Dewsoft Overseas Private Limited v. Commissioner of Service Tax, New Delhi
2008 IndLaw CESTAT 1661
In the Customs Excise And Service Tax Appellate Tribunal
Final Order St/218/2008-(Pb) in Appeal St/235/2006
Before Rakesh Kumar (Technical Member) and S.S. Kang (Vice President)
Decided on August 25, 2008
Relevancy: Whether providing online computer course is “commercial training or coaching?”
Statutes & Provisions Involved
• The Information Technology Act, 2000 (Section 2, 69, 79)
• The Code of Civil Procedure, 1908 (Section 151)
• The appellants provide computer education via “online” and “real-time centres.” The main point of dispute is as to whether the activity of providing “online computer training” can be categorised as “commercial training or coaching” under Section 65(27) of the Finance Act, 1994 and on this basis, be exempted from service tax under Notification No. 9/2003-S.T. dated 20-6-03, as claimed by the Appellant or this activity is classifiable under “online information and database access and/or retrieved service” defined under Section 65(75) of the Finance Act and chargeable under service tax accordingly.
• The other point of dispute is with regards to the real-time training/coaching centres managed through franchisees and the same is whether the franchise fee being received by the Appellants from their franchisees is liable to service tax under “Franchise Service” as defined under Section 65(47) of the Finance Act.
Prominent Arguments by the Advocates
• Sh. P.K. Sahu, Advocate, the learned counsel for the appellants submitted that the services of online computer training being provided by the appellants are much more than the service of mere online access. Providing online education has become feasible because of internet connectivity. Importing knowledge or education is different from merely disseminating information, which alone is taxable under entry -‘online information and database access and/or retrieved service.’ Education is the result produced by instruction, training and study. The appellants are using the internet as the medium for instruction and other related activities. Therefore, the basket of services provided by the appellants cannot fall under the taxable category of ‘online information and database retrieval service.’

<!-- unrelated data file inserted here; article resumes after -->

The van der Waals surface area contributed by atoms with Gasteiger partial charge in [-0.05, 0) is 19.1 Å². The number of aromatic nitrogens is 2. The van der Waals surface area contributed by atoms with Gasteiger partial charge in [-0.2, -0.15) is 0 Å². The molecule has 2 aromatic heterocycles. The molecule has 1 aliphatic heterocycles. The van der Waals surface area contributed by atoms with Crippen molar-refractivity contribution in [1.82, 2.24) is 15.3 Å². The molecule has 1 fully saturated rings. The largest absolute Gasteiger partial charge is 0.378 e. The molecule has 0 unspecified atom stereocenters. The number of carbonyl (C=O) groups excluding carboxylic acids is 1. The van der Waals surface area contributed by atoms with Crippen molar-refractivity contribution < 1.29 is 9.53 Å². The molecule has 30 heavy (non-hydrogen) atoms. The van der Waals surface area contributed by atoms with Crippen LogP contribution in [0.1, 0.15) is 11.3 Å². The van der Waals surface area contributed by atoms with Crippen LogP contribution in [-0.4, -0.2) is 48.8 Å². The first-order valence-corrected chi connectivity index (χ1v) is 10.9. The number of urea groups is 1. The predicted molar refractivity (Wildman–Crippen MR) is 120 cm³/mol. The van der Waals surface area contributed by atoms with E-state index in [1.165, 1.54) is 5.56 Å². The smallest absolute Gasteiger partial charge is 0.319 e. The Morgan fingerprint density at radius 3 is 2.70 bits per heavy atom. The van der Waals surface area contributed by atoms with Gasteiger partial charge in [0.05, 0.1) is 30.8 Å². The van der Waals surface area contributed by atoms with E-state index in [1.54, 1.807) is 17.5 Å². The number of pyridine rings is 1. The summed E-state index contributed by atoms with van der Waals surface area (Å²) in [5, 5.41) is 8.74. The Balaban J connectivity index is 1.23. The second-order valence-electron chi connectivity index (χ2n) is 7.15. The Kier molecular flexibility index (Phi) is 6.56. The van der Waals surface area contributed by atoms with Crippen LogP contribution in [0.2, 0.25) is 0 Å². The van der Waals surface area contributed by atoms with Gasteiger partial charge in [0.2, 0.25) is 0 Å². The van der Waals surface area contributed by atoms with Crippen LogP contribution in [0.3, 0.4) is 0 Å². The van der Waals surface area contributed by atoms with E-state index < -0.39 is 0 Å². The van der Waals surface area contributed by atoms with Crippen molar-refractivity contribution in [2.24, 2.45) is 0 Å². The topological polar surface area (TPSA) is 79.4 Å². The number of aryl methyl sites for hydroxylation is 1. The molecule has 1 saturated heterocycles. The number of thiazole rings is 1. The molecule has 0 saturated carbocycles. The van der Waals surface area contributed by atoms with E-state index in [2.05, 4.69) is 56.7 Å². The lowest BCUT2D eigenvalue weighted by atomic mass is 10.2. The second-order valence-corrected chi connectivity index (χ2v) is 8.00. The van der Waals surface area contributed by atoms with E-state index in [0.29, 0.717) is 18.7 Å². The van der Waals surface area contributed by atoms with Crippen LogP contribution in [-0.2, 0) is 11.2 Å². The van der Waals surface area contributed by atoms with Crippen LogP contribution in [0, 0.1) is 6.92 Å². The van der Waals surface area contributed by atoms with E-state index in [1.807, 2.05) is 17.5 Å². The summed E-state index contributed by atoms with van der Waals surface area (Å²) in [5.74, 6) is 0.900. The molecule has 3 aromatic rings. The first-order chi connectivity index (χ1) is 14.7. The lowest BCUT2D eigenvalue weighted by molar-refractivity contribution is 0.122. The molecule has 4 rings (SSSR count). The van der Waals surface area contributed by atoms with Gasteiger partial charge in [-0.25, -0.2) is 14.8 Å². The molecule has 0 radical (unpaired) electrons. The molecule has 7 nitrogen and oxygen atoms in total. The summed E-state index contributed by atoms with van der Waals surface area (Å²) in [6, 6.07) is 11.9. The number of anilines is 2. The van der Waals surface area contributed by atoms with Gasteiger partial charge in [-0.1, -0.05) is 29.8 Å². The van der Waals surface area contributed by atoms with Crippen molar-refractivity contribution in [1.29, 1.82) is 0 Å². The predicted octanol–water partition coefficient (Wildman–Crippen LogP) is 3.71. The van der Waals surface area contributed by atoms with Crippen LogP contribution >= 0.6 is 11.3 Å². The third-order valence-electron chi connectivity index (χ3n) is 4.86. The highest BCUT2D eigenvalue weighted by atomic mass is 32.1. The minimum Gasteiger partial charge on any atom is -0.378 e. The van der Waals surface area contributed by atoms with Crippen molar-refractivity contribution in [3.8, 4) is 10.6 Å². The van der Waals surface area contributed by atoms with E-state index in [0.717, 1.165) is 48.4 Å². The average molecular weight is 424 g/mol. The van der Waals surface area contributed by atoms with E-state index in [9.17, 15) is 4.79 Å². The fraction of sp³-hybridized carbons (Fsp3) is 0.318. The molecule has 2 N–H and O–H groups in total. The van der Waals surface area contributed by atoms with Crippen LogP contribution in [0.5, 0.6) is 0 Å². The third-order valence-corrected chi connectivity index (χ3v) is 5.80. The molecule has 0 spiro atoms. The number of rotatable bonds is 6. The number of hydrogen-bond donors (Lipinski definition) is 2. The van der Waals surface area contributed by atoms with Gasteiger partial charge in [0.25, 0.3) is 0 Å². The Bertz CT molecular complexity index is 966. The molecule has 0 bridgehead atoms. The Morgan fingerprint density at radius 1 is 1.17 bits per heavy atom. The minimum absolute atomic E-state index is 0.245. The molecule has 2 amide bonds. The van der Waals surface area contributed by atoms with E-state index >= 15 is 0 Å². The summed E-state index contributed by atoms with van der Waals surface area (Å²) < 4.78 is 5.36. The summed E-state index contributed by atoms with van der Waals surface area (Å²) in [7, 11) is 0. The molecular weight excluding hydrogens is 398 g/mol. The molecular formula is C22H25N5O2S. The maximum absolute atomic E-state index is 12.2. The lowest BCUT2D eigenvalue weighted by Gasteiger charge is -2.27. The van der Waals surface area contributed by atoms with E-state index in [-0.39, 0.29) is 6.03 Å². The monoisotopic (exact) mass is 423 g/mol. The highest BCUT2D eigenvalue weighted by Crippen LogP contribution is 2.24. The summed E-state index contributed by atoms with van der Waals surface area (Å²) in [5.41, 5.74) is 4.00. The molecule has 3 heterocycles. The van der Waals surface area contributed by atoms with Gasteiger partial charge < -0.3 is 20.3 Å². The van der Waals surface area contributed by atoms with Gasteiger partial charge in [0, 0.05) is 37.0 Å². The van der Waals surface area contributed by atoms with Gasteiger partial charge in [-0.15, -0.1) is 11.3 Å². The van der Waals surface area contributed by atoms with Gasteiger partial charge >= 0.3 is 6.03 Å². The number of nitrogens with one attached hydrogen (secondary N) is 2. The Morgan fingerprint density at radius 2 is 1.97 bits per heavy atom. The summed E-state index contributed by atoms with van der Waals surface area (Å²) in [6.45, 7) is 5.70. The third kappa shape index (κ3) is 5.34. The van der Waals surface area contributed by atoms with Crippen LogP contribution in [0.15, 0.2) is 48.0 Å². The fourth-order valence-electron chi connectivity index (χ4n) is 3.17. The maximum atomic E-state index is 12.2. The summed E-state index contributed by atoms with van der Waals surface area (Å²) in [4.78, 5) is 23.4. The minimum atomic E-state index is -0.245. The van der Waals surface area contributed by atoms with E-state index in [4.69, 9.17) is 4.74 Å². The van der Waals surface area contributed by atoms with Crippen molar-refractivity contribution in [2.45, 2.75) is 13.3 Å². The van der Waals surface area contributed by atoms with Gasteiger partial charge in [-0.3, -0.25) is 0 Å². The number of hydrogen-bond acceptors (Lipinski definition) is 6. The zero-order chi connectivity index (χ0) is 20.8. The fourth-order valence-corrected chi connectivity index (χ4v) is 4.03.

• Sh. Amit Jain, the learned Departmental Representative, submitted that what is taxable under Section 65(105)(zh) is the service provided to a customer, by any person, in relation to online information and database access, in electronic form through a computer network, in any manner. The scope of the words – ‘in relation to’, holds true as explained by Hon’ble Supreme Court in para 46 of its judgment in the case of Tamilnadu Kalyana Mandapam v. CCE, Chennai (2006).
Opinion of the Bench
• Online coaching or teaching is an interactive process and the same cannot be compared with mere online information and database access and/or retrieval. Online information and data access/or retrieval service, which is taxable, is defined under Section 65(75) of the Act as “providing data or information, retrieval or otherwise, to a customer in electronic form through a computer network” and the taxable service with regards to “online information and database access or retrieval” has been defined as “service provided to a customer by any person in relation to online information or database access or retrieval or both, in an electronic form, through a computer network in any manner.” The word “data” has been defined under Section 65(36) of the Finance Act, 1994 read with Section 2(1)(o) of the Information Technology Act, 2000, as “representation of information, knowledge, facts, concepts or instructions and may be in any form.”
• In view of the above findings, the impugned order is not sustainable and the same is set aside. The appeal is allowed.